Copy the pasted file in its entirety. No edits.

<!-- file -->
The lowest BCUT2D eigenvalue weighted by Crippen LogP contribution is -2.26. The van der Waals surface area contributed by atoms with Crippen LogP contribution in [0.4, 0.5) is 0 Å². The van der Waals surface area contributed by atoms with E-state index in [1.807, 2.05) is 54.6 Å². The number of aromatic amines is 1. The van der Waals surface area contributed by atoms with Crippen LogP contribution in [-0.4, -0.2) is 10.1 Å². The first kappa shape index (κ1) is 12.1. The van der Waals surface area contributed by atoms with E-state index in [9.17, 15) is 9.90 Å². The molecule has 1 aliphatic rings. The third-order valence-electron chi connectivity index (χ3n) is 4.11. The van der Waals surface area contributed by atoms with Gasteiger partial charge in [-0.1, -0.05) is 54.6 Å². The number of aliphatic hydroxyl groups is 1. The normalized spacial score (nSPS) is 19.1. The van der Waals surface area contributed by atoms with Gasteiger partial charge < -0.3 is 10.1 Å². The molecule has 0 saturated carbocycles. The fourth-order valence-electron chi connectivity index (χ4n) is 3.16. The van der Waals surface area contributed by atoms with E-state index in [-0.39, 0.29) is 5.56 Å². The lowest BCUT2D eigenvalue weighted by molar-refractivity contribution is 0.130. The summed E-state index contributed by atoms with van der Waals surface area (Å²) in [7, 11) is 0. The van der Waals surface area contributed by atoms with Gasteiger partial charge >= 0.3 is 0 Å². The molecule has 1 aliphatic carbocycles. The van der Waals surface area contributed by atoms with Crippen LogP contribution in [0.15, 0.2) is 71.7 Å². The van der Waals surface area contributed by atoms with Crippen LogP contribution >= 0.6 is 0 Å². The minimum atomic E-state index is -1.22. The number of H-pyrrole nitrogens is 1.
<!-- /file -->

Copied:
The lowest BCUT2D eigenvalue weighted by Crippen LogP contribution is -2.26. The van der Waals surface area contributed by atoms with Crippen LogP contribution in [0.4, 0.5) is 0 Å². The van der Waals surface area contributed by atoms with E-state index in [1.807, 2.05) is 54.6 Å². The number of aromatic amines is 1. The van der Waals surface area contributed by atoms with Crippen LogP contribution in [-0.4, -0.2) is 10.1 Å². The first kappa shape index (κ1) is 12.1. The van der Waals surface area contributed by atoms with E-state index in [9.17, 15) is 9.90 Å². The molecule has 1 aliphatic rings. The third-order valence-electron chi connectivity index (χ3n) is 4.11. The van der Waals surface area contributed by atoms with Gasteiger partial charge in [-0.1, -0.05) is 54.6 Å². The number of aliphatic hydroxyl groups is 1. The normalized spacial score (nSPS) is 19.1. The van der Waals surface area contributed by atoms with Gasteiger partial charge < -0.3 is 10.1 Å². The molecule has 0 saturated carbocycles. The fourth-order valence-electron chi connectivity index (χ4n) is 3.16. The van der Waals surface area contributed by atoms with E-state index in [-0.39, 0.29) is 5.56 Å². The lowest BCUT2D eigenvalue weighted by molar-refractivity contribution is 0.130. The summed E-state index contributed by atoms with van der Waals surface area (Å²) in [7, 11) is 0. The van der Waals surface area contributed by atoms with Gasteiger partial charge >= 0.3 is 0 Å². The molecule has 1 aliphatic carbocycles. The van der Waals surface area contributed by atoms with Crippen LogP contribution in [0.15, 0.2) is 71.7 Å². The van der Waals surface area contributed by atoms with Crippen LogP contribution >= 0.6 is 0 Å². The minimum atomic E-state index is -1.22. The number of H-pyrrole nitrogens is 1.